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Have Vegan Activists got it all wrong?

One sunny Sunday afternoon a few months back, I was visiting family in Queensland. We decided to check out the local Broad Beach market, finally arriving at the food stalls where the smell of freshly baked bread made me salivate. I decided to buy a giant New York style pretzel, and noticed a group of people standing in front of the nearby sausage stall.

They stood in a square shape, outwardly facing the crowd. They wore black t-shirts, and their faces were hidden by masks like those in the picture above. Flat screens were strapped to their chests, with videos of industrial animal cruelty playing on repeat.

Their black attire, masks and shock tactics had a dark, aggressive undertone. They appeared to be unapproachable, and many people moved to avoid them as they walked along the footpath.

I later discovered this group are vegan activists called  Anonymous for the Voiceless, or “AV” for short. I have since seen them pop up around town. They usually choose an area with heavy foot traffic, and their intention is to draw focus away from their faces and towards the video footage.

I suppose they meant to draw a connection between the sausages for sale, and the source of that food. They certainly stood out. But was it the right type of attention they were seeking?

Surely there are other ways to raise awareness about animal cruelty?

I admire the concept of veganism, and understand the notion and karma of not consuming animal products. Having spent some time reflecting on their choice in message communication, I can’t seem to work out how they came to the conclusion that shock tactics would win people over to this philosophy.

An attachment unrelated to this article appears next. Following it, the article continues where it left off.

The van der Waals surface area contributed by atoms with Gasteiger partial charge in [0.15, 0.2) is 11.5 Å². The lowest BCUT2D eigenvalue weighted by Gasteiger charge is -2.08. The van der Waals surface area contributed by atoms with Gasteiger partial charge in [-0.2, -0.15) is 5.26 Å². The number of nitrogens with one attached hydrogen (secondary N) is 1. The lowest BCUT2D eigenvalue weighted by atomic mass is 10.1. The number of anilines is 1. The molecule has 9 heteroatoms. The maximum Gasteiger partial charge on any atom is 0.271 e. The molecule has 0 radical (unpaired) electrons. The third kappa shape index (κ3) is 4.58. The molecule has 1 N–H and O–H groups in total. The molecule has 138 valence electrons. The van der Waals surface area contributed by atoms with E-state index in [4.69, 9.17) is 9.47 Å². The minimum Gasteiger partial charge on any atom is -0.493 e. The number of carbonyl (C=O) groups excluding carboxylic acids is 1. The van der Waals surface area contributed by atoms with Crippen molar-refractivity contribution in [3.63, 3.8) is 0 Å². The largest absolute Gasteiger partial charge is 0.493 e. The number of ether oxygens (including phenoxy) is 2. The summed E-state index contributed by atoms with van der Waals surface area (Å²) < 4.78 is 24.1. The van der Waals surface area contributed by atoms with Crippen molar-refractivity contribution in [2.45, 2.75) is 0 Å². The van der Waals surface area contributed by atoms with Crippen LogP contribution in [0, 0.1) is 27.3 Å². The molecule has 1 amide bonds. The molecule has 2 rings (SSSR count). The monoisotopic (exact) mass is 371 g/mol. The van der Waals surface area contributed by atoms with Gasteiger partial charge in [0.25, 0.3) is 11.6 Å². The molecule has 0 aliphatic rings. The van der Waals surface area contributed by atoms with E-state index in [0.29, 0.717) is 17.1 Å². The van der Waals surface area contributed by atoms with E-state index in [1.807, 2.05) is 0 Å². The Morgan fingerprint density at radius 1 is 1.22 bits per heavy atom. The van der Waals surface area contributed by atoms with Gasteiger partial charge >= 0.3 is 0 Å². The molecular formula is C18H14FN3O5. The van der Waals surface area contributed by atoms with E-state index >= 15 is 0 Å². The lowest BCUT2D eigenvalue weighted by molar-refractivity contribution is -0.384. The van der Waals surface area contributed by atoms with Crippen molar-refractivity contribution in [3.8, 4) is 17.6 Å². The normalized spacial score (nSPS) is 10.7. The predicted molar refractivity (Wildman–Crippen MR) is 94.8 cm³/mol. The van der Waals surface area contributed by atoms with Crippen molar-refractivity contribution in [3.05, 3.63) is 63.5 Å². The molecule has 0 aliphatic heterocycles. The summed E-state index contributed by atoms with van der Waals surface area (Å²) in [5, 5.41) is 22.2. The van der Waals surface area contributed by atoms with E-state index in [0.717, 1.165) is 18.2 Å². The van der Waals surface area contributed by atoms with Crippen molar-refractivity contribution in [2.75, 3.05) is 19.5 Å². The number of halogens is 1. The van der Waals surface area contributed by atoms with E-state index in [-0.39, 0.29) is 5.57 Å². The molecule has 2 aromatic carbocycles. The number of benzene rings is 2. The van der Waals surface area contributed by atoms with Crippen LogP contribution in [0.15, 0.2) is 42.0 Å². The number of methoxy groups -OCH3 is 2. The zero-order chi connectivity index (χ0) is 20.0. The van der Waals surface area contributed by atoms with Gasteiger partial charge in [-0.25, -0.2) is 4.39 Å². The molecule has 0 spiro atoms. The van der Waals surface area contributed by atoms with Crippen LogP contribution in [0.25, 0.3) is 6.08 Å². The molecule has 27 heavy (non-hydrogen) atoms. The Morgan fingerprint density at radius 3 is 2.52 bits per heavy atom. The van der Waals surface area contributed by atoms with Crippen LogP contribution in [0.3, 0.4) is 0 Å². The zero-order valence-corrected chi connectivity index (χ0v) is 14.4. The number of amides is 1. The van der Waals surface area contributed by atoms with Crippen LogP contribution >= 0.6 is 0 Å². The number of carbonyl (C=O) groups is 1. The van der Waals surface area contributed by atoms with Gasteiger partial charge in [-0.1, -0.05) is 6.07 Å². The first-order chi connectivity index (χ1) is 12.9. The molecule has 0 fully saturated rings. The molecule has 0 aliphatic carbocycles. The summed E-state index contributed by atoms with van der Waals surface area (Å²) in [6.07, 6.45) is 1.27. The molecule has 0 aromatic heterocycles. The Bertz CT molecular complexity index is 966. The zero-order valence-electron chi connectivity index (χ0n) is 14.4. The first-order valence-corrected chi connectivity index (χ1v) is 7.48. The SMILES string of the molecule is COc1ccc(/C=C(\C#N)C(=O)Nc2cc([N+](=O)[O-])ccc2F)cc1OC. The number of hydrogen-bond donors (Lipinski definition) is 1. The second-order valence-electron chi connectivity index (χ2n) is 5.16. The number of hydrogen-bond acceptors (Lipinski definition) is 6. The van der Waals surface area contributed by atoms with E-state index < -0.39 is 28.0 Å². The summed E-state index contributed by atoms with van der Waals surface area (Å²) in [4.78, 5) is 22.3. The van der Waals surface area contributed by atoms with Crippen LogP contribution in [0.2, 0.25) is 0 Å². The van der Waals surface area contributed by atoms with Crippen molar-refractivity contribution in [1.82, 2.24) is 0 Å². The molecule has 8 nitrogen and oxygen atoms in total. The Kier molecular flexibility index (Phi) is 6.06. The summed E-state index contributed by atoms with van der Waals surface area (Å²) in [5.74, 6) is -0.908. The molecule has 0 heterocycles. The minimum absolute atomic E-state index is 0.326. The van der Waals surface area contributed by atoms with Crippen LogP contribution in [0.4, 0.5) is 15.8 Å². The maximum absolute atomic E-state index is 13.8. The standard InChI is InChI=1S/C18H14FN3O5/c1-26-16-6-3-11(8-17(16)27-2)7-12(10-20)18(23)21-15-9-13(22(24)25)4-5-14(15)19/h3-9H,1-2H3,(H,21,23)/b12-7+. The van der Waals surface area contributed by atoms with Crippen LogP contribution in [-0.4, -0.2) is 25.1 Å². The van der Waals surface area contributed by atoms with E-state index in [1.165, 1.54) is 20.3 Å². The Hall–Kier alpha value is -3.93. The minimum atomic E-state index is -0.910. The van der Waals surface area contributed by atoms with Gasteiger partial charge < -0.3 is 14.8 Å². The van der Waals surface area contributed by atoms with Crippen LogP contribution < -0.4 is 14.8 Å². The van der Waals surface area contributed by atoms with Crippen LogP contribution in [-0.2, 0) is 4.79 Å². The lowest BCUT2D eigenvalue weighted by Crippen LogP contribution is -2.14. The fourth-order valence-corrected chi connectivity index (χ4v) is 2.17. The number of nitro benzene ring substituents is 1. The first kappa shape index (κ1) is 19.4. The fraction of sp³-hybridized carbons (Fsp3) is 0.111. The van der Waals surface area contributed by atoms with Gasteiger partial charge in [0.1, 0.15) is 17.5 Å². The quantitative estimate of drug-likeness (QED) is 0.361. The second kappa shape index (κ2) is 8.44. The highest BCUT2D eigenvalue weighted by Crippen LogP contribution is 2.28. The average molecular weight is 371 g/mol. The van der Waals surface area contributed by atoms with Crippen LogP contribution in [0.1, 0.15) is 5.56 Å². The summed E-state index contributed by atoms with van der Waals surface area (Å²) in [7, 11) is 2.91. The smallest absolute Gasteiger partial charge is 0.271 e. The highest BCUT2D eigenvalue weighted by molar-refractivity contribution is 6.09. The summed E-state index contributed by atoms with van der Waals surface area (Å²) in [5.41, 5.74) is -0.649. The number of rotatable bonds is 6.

For individuals who are so dedicated to the cause against animal cruelty, would they not have considered a more effective way to do so, and in turn, increase the number of vegan converts? How did they decide that portraying themselves in this Clockwork Orange-style would be the answer to end factory farming?

I’ve spent a number of years studying communication, delivering talks on it and coaching leaders on how to better engage their teams and be successful leaders.

Regardless of your religious, political, or dietary beliefs, the methods of effectively conveying a message always come down to the fundamentals of communication.

PhD scholar Brene Brown’s studies show that we are hard wired for meaningful connections. Once we truly connect with someone and trust is created, we are open to receiving new information from them.

Looking at neuroscience, trust helps our brains to release oxytocin, the ‘feel good’ chemical. This places our minds in what’s called an ‘open state’. In this state, we are capable of sharing information, working collaboratively and co-creating. On the flip-side, when we’re having an unpleasant interaction with someone, perhaps talking to someone we don’t yet trust, our brains will release the stress-related hormone, cortisol into our systems, triggering the ‘flight or fight’ response. This has the opposite effect on our minds, which is not conducive to creativity, problem solving, or having a calm conversation.

For effective communication to occur, we want to do everything in our power to put the persons mind in an ‘open state’. In order to do this, there are a few fundamental factors that need to be met: